Broomfield Park: Features
The gates were installed in 1953 to commemorate the Coronation and the 50th Anniversary of the purchase of the Park by the council. Four medallions bear the arms of the former Southgate Borough and the motto "Ex Glande Quercus" ("From the Acorn, the Oak").
This sunken area was dug out as a gravel pit in the 18th and 19th centuries to enable the upgrade of Green Lanes from a grass track into a road usable by wagons and carriages. By 1905 it had been levelled and grassed. During World War II it was ploughed up and used to grow potatoes.
These listed walls, enclosing the 6 acre ornamental garden, date back in parts to the time of Henry VII and elsewhere to the 17th and 18th century.
This dates probably from the late 16th century and was expanded in the early 18th century. The eleven strong iron hooks just below the canopy were probably used to hang venison from the (royal?) hunts.
This is designed for the visually impaired. The ornamental shrubs and herbs were chosen for their distinct aromas and touches.
Opened by Earl Jellicoe in 1929, it centres on a memorial cairn, originally constructed of 280 stones but later extended. The garden includes a pond, ornamental pergola and seats made from timber from HMS Dido. Information about the remembrance garden is included in the Imperial War Museum War Memorials Archive.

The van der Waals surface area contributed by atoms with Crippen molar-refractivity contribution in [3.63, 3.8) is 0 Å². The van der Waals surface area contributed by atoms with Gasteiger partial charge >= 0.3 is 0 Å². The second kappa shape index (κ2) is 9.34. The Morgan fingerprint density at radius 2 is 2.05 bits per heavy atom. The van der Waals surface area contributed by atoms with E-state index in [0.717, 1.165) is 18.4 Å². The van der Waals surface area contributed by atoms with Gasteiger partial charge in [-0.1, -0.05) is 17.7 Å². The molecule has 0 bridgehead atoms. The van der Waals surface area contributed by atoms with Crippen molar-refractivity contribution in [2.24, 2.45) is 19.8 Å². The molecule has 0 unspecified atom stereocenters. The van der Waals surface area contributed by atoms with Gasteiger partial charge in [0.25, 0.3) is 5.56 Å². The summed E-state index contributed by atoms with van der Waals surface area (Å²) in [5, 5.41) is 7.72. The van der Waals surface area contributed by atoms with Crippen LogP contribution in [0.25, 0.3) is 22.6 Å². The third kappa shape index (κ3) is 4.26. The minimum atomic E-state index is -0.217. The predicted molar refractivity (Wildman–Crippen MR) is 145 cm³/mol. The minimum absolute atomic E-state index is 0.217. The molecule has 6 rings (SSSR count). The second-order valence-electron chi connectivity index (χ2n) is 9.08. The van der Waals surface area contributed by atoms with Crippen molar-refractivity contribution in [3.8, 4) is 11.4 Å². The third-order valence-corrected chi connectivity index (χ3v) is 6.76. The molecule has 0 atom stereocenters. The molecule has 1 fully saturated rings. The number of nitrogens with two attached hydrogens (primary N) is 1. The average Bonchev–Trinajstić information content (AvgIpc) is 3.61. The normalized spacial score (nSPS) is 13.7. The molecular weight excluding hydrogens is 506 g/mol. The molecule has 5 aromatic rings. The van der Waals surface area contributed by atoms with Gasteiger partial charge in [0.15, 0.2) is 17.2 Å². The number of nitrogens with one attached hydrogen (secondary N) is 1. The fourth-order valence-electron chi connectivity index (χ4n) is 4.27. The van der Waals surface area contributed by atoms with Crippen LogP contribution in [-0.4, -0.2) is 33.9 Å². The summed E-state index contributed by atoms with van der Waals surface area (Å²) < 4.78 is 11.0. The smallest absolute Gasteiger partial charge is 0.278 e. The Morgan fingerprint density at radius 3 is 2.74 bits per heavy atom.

The three lakes in front of the House date from the 16th Century or earlier and were originally fish ponds. In the early 18th century they probably became the centre of a Baroque water garden. Between 1903 and 1933 the lower lake was used for swimming and bathing.
The bandstand was built in 1927 and in the past was used by local brass bands. It is still in use today.
This herbaceous border runs inside the west wall of the ornamental garden and contains perennial flowering plants and rose beds. At nearly 200 metres, it is one of the longest in London.
Built in 1934, the Conservatory was recently restored and replanted. It is now looked after by a group of volunteers and is open on Sunday and Wednesday afternoons.
The garden and adjoining multi-use games area were constructed partly using funds collected from the local community and commemorate the five members of the Miah family who died in a fire in their flat above the Dipali restaurant in Alderman's Hill in 1997.
A completely new orchard set up in 2009 on the site of a disused bowling green and managed by a group of volunteers.
The model boating pond was dug in 1903, shortly after the opening of the Park. It is used by the Broomfield Model Boat Club.